Most visitors to China see but only a small portion of this massive country; treading well inside the confine of the beaten paths established by travelers who came before them. Granted there are amazing cultural, historical and natural sights: the Great Wall, Zhangjiajie, the Terracotta Warriors, Panda, etc. just to name a few.
However, traveling well within the confine of the established trails can be challenging. You’ll have to content with the millions of Chinese tourists who come in the bus loads, who can try your patience and bring out the devil in you. Language barrier has also deterred many travelers from venturing off the beaten tracks.
Before I left for China, I found out that the priest who baptized me was living in Anshun, Guizhou. So I decided to pay him a visit. There are 2 reasons why I wanted to do so. Firstly, I hadn’t seen Fr. Carpenter for almost 2 decades. Secondly it gave me a reason to go off the beaten track, to see a part of China that isn’t dolled up for tourists.
Anshun is not a pretty city. There were no atmospheric cobblestone streets, no world-class historical sites, no luxury hotels, etc. Like most cities in China there are constructions going on everywhere. What it is a living and working city. People went about their daily lives without the intrusion of foreigners poking their cameras at their faces, no constant flow of buses of Chinese tourists. And being a small city, the people were kinder and friendlier.
Fr. Carpenter picked me up from the train station and we took the local bus back to his home. On the bus ride, the housewives on their way to the market looked at me strangely and the children in school uniform eyed curiously. I guess they weren’t used to seeing someone carrying a backpack, instead of a suitcase.
I caught up with Fr. Carpenter, and he told me how he resigned from his priestly duty so that he could put more time and effort into his humanitarian work. He founded an NGO to bring clean water and build schools for the poor villages around Anshun. I spent 3 days wandering around the main streets; through dilapidated back lanes selling antiques and junks; through noisy and crowded shopping streets; and sipped coffee at makeshift stalls by the roadside; had my meals at home-turned-eateries. I spoke to vendors, played with children who are more comfortable with dirt than gadgets. For a while, I forgot about my traveler’s identity. I even forgot that I was in China.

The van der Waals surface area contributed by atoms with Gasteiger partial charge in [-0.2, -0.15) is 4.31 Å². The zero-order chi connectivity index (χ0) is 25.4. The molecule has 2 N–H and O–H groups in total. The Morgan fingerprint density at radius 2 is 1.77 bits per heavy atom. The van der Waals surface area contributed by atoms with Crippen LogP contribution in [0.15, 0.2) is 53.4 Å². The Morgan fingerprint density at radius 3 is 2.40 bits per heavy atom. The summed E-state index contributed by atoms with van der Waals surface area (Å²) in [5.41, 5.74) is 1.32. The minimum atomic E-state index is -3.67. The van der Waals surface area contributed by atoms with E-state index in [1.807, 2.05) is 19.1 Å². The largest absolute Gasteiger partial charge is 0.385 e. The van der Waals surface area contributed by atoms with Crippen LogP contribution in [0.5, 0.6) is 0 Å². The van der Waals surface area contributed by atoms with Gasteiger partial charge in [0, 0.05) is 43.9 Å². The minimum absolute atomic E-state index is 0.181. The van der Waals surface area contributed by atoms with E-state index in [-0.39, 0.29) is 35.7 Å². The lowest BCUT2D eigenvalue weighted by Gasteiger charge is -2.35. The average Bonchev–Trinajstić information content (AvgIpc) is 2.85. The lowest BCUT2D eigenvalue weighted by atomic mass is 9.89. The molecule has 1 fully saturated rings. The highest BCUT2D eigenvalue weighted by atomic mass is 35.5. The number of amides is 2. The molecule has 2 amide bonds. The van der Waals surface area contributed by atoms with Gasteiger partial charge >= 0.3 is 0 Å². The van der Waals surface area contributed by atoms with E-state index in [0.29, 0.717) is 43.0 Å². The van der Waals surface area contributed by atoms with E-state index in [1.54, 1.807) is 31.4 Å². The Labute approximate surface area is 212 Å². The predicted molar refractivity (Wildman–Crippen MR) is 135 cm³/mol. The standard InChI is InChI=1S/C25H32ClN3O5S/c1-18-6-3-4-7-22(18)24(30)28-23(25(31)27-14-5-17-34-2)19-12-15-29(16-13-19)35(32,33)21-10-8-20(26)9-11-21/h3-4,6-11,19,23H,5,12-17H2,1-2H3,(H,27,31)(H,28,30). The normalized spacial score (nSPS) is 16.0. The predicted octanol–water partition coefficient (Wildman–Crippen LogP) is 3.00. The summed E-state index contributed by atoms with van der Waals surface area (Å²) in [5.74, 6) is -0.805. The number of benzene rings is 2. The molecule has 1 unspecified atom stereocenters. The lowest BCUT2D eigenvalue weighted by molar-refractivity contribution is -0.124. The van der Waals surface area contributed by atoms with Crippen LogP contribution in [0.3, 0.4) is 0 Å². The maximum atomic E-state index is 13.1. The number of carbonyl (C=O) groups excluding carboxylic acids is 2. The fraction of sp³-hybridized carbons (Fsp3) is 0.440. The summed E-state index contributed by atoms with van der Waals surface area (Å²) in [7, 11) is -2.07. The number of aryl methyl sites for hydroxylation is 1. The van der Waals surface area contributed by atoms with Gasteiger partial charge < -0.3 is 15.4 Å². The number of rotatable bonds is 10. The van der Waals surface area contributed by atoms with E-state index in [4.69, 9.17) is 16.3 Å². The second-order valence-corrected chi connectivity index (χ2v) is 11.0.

On Sunday I woke up to a lot of noise from the street. Going to the street I saw that people from the nearby villages came into the city to sell their goods and produce. Many of them still wore their traditional clothes. And their faces reflected the hard life they led; a huge contrast to the gadget-wielding city dwellers. I fell in step with the local people, some came with their family, to enjoy the crowded atmosphere.
Observing the villagers, I saw that they could sit still for a longer period of time than urbanites. We are so used to always having something to stimulate us; smartphones, tablets, banners, neon lights, etc. so we become uncomfortable with silence and stillness. While these villagers seemed really at peace with non-activity. They looked so relax just sitting there and waiting for customers and watching the world went by.
On my last day, I met an NGO worker who worked with children with mental disability. She asked me if I’d like to visit the children’s home and I readily agreed. The facility was huge and but there were only a handful of trained teachers/carers to look after 40+ children. My new friend told me that these children were abandoned as soon as the parents realized that they were “not normal”. The China’s ‘one child policy’ has created an undue pressure on parents; parents would dump children with any signs of ‘defect’ so that they could try again for a ‘normal’ child.
The teachers taught me how to carry them and let me help them with their exercises. A 3-year-old girl kept running to hug my leg every few minutes, the teacher told me that’s how she showed her affection. The next time she ran to me I picked her up and she squealed with delight; that brought an unknown joy to my heart. In this way, I spent my last morning in Anshun, playing with these beautiful children. It was the most fulfilling moment in my trip to China. When it was time for me to leave, the 3-year-old girl burst out crying and I left with my eyes wet with uncontrolled tears. As I walked out the gate, I said a silent prayer for all the children that they will live a full and beautiful life.